by Work the World

RCM reported today that the redevelopment at Bournemouth University’s midwifery campus in Portsmouth boasts the latest training equipment and high-tech audio-visual kit. Professor Gail Thomas, midwife and dean of health at the university, commented

‘The developments at Portsmouth will enhance the experience of our east-based student midwives, providing them with high quality skills laboratories, lecture and seminar rooms and general learning space......the skills room contains a birthing bed, costing over £7000, a birthing couch, a profiling bed and a Resuscitaire, costing about £8500.’

It's a stark contrast to the care and training available in Africa, as our student midwives are quick to find out.

"In Britain we are quite tactile with the women, providing comfort and verbally coaching them along the process and generally making sure the care given is women-centred. In Tanzania the women are brought to labour ward at 7cm dilated and are then assessed by one of the midwives. The woman is then instructed to lay on her side and is left until she starts pushing. If a woman was to call out in pain then the midwives would tell her to be quiet." Kayleigh Hitchcock

It's a similar story in Ghana, where women labour in one room.

"The strength of Ghanaian women is inspirational. Not only do they click their way through contractions but when they have reached the second stage of labour they manage to walk between two rooms in order to bring their newborn to this world." Anne Dichmont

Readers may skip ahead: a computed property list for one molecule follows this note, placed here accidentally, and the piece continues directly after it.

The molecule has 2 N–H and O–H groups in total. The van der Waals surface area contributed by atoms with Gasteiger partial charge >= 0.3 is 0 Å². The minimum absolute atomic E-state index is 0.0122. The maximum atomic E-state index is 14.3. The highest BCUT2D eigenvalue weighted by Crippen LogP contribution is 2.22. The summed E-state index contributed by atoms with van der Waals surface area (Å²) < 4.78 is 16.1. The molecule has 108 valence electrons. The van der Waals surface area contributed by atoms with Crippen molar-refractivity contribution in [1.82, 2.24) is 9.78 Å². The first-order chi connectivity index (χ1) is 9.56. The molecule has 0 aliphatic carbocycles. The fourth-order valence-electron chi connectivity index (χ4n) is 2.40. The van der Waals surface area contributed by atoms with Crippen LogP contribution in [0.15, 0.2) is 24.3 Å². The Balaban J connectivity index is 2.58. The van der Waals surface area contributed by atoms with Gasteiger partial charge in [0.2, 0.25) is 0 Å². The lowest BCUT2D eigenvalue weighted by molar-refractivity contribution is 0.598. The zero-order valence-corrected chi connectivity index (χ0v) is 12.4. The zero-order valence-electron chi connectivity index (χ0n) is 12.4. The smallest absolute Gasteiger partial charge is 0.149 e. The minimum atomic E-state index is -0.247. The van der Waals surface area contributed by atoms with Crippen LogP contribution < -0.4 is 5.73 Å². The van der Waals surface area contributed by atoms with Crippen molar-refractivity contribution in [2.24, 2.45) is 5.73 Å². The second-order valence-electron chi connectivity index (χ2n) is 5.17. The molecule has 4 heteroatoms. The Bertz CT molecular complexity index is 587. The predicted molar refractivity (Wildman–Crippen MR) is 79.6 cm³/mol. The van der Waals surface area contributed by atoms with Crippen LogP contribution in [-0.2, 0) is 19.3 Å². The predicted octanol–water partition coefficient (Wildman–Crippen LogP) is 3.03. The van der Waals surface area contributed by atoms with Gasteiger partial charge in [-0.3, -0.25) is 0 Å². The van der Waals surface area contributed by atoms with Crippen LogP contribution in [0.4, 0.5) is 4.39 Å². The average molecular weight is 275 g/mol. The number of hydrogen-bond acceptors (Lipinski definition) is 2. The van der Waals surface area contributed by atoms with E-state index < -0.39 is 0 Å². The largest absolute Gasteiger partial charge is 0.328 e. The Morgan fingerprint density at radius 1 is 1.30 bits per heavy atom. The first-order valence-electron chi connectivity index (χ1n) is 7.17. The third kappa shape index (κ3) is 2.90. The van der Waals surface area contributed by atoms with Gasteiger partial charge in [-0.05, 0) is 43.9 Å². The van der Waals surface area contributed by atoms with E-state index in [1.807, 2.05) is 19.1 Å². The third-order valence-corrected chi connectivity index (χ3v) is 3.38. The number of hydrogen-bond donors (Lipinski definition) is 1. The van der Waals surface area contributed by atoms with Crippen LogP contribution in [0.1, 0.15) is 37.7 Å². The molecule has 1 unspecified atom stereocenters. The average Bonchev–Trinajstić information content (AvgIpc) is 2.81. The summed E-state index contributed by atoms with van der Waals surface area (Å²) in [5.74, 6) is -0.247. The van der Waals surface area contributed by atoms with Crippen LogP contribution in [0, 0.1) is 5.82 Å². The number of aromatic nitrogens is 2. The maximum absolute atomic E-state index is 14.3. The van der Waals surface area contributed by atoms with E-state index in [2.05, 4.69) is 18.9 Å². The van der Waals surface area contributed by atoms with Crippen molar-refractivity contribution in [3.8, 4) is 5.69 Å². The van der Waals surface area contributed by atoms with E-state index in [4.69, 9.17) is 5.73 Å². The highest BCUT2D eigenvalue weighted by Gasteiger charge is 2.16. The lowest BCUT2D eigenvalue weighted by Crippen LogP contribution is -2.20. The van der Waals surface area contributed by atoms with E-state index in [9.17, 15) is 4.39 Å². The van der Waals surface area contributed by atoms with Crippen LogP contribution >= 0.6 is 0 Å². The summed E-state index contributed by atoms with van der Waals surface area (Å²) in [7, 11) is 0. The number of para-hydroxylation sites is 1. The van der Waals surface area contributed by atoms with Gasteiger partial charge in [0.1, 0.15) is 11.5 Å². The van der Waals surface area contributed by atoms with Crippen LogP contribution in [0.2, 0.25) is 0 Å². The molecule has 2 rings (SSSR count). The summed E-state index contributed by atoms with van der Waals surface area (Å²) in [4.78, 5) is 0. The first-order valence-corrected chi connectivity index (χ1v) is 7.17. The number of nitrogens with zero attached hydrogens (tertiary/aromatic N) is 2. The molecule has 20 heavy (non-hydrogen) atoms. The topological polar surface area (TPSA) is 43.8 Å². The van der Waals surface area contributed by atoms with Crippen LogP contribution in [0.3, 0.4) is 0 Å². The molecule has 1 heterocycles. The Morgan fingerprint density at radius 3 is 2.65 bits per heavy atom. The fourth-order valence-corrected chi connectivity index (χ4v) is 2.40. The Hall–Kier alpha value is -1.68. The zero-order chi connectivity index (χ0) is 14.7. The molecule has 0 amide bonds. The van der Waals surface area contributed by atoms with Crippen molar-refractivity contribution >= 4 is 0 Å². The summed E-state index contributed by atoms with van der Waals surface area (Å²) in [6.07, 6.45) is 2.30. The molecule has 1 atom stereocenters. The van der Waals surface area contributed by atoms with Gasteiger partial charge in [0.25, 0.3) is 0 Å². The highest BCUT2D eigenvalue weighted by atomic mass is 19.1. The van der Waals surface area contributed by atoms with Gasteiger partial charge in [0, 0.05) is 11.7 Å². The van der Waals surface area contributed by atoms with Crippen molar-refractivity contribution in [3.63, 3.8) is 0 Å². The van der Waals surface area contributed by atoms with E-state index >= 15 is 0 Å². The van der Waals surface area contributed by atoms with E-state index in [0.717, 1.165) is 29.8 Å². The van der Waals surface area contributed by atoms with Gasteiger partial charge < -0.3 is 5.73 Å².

And in Nepal "they undertake 12000 deliveries per year - pretty much double what we do at our hospital at home - and these are all undertaken on 3 delivery beds in one delivery room" Emma Calvert

All three girls were amazed at the resilience of the women in difficult circumstances, but found they were reminded of the obvious - that women give birth every day. Anne was even moved to comment that she had renewed faith in womens ability to resist the intervention of epidurals.

If women are able to cope with minimal resources, is Bournemouth's new facility the best use of money? Are we overeager to step in in the UK?

 

Lots of people will have an opinion on this one, but as someone who has given birth in the UK, I can say that I was extremely happy to have midwives experienced in the latest technology, and more than extremely happy that I was in labour in the UK and not in Africa!   The benefit of taking an elective in a developing country is not to prove how little we can survive with, but to highlight global differences and put midwifery into perspective. It's to learn new skills and go back to the basics of your training. You will undoubtedly learn an enormous amount about yourself and your profession, but to work in the UK you will need to also understand hi tech equipment and different methods of intervention. This is how midwifery in a developed country is practiced.

I'll leave you with a quote we just got in from Tiggy Claustres, who was on the Ghana Village Experience when a girl arrived in labour. She had walked for two hours to reach the clinic.

"At around 10pm the power cut, (darkness in Ghana is VERY dark!) and despite being told earlier in the day that there was a lantern for this situation, we found it had no batteries, so the baby was born a couple of hours later by the light of the torches on our phones. The power came back as the baby let out its first cry!

That is undoubtedly an experience Tiggy will remember for the rest of her life, and no doubt the story will be passed around the villages in Ghana too!

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